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Jakarta Post

Shortage of PPE, medical workers hindering COVID-19 fight, says Terawan

  • Ghina Ghaliya and Ivany Atina Arbi

    The Jakarta Post

Jakarta   /   Fri, April 3, 2020   /   02:49 pm
Shortage of PPE, medical workers hindering COVID-19 fight, says Terawan Health Minister Terawan Agus Putranto attends a working meeting with House of Representatives Commission IX on Feb. 3, 2020 at the Senayan legislative complex in Senayan, Jakarta. (JP/Dhoni Setiawan)

Health Minister Terawan Agus Putranto has said that a variety of issues is hampering the country's efforts to contain the COVID-19 outbreak, including the shortage of protective gear as well as medical workers to provide tests and treatment for the disease.

“Our first obstacle [in fighting COVID-19] is getting a sufficient number of personal protective equipment [PPE] such as hazmat suits and surgical masks. The entire world is currently experiencing high demand for such equipment,” Terawan said on Thursday at a working meeting with House of Representatives Commission IX on health care.

The shortage of PPE had also hindered authorities from launching rigorous testing programs to detect the disease earlier and more accurately.

In response to the nation's need, several small and medium enterprises across the archipelago have started diverting their resources to produce PPE and provide them to hospitals for free.

The minister also highlighted difficulties in distributing medical professionals to the facilities that needed them most. The ministry's records show that the country has about 40,320 specialist doctors spread across more than 2,800 hospitals.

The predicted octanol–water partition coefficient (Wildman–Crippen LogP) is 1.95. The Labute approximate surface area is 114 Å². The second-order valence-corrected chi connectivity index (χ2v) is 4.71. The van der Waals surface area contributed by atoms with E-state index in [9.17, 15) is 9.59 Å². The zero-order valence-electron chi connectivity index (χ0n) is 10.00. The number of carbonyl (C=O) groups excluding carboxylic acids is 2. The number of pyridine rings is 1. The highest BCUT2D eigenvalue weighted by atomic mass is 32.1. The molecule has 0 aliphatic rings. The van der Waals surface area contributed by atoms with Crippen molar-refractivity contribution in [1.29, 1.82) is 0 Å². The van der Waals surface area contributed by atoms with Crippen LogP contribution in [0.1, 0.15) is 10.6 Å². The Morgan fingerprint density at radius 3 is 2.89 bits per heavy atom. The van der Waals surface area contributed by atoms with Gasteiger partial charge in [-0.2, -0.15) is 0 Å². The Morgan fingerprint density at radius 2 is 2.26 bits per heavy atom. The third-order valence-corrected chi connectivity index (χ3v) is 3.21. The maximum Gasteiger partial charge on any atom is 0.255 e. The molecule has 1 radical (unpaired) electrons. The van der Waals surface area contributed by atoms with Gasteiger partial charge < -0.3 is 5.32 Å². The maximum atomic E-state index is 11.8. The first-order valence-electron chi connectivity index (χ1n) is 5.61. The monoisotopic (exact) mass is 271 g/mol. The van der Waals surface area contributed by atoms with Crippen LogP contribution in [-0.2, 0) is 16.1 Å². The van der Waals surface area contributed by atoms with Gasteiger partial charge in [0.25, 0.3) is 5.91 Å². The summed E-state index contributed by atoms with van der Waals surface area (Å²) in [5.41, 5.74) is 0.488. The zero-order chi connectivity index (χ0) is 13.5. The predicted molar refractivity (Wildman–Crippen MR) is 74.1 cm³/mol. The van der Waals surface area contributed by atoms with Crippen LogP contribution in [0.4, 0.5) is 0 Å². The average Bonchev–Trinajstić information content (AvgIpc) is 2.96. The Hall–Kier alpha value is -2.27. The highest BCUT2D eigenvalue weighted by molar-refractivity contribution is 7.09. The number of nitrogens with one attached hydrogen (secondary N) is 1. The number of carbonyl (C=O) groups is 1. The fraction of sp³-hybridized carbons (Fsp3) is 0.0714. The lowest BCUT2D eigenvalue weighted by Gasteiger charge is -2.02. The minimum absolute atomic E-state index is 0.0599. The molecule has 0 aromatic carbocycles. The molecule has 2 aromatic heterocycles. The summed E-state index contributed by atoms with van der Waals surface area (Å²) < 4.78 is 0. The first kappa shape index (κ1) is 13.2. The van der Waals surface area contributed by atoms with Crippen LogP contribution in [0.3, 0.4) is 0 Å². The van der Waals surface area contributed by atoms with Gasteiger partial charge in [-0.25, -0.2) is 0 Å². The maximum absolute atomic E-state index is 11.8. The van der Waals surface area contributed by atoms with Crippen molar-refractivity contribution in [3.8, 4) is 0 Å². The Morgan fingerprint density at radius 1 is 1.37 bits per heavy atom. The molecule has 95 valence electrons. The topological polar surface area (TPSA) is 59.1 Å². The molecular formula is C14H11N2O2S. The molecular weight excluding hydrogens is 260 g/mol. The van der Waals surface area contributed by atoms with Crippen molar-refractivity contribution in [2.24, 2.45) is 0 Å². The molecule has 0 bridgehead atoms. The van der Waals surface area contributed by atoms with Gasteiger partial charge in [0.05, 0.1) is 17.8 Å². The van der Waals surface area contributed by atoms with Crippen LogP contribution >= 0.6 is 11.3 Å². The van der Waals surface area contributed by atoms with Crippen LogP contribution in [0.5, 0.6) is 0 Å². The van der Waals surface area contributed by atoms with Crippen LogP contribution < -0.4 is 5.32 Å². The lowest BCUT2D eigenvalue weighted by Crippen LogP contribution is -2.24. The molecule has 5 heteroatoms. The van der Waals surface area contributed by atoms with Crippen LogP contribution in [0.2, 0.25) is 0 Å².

Meanwhile, only 132 of these hospitals have the facilities and capacities to be designated as COVID-19 referral hospitals.

“We also need special facilities where medical personnel can get some rest during their free time,” said Terawan.

Doctors and nurses treating COVID-19 patients as well as other health workers have faced discrimination from people fearing that they might transmit the virus. Some health workers have reported that they had been kicked out of their rented rooms as a result of the social stigma.

Other communities have come together to help out those who have been affected by the outbreak and the most vulnerable through various initiatives involving individuals, community organizations and private companies.

Read also: Anti-COVID-19-initiatives:-Helping-Indonesia-fight-the-outbreak

For example, the Indonesia Disaster Awareness Movement Foundation (Graisena) is running an Instagram fund-raising campaign to provide aid to families whose breadwinners have been hospitalized with COVID-19. Eligible families will receive Rp 20,000 (US$1,20) per person per day for a maximum duration of 45 days.